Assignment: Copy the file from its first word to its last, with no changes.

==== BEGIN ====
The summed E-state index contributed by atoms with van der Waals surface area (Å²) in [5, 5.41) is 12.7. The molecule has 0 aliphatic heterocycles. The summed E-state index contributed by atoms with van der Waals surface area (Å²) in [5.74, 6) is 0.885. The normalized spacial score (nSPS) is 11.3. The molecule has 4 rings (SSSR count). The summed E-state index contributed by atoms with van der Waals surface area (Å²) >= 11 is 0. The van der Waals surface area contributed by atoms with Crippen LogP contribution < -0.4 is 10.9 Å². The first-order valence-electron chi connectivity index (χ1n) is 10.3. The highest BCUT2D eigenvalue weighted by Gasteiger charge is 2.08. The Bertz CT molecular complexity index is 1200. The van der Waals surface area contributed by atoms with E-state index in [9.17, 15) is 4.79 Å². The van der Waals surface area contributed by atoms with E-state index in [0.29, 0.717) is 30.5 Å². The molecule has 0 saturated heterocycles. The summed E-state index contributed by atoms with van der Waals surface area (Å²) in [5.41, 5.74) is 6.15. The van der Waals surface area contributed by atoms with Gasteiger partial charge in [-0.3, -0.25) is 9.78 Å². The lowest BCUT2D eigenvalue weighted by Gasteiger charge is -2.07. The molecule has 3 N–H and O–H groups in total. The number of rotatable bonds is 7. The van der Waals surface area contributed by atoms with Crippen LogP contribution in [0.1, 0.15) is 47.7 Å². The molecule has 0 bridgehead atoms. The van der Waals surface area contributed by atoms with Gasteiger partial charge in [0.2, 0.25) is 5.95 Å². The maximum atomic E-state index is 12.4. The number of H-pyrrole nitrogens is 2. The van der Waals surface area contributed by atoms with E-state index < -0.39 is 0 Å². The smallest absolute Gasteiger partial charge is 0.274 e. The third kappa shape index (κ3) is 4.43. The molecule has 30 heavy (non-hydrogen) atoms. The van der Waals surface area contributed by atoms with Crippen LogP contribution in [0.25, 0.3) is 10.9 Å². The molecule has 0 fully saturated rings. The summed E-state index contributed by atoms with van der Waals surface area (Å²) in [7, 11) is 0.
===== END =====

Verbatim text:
The summed E-state index contributed by atoms with van der Waals surface area (Å²) in [5, 5.41) is 12.7. The molecule has 0 aliphatic heterocycles. The summed E-state index contributed by atoms with van der Waals surface area (Å²) in [5.74, 6) is 0.885. The normalized spacial score (nSPS) is 11.3. The molecule has 4 rings (SSSR count). The summed E-state index contributed by atoms with van der Waals surface area (Å²) >= 11 is 0. The van der Waals surface area contributed by atoms with Crippen LogP contribution < -0.4 is 10.9 Å². The first-order valence-electron chi connectivity index (χ1n) is 10.3. The highest BCUT2D eigenvalue weighted by Gasteiger charge is 2.08. The Bertz CT molecular complexity index is 1200. The van der Waals surface area contributed by atoms with E-state index in [9.17, 15) is 4.79 Å². The van der Waals surface area contributed by atoms with E-state index in [0.29, 0.717) is 30.5 Å². The molecule has 0 saturated heterocycles. The summed E-state index contributed by atoms with van der Waals surface area (Å²) in [5.41, 5.74) is 6.15. The van der Waals surface area contributed by atoms with Gasteiger partial charge in [-0.3, -0.25) is 9.78 Å². The lowest BCUT2D eigenvalue weighted by Gasteiger charge is -2.07. The molecule has 3 N–H and O–H groups in total. The number of rotatable bonds is 7. The van der Waals surface area contributed by atoms with Crippen LogP contribution in [0.1, 0.15) is 47.7 Å². The molecule has 0 bridgehead atoms. The van der Waals surface area contributed by atoms with Gasteiger partial charge in [0.2, 0.25) is 5.95 Å². The maximum atomic E-state index is 12.4. The number of H-pyrrole nitrogens is 2. The van der Waals surface area contributed by atoms with E-state index < -0.39 is 0 Å². The smallest absolute Gasteiger partial charge is 0.274 e. The third kappa shape index (κ3) is 4.43. The molecule has 30 heavy (non-hydrogen) atoms. The van der Waals surface area contributed by atoms with Crippen LogP contribution in [0.25, 0.3) is 10.9 Å². The molecule has 0 fully saturated rings. The summed E-state index contributed by atoms with van der Waals surface area (Å²) in [7, 11) is 0.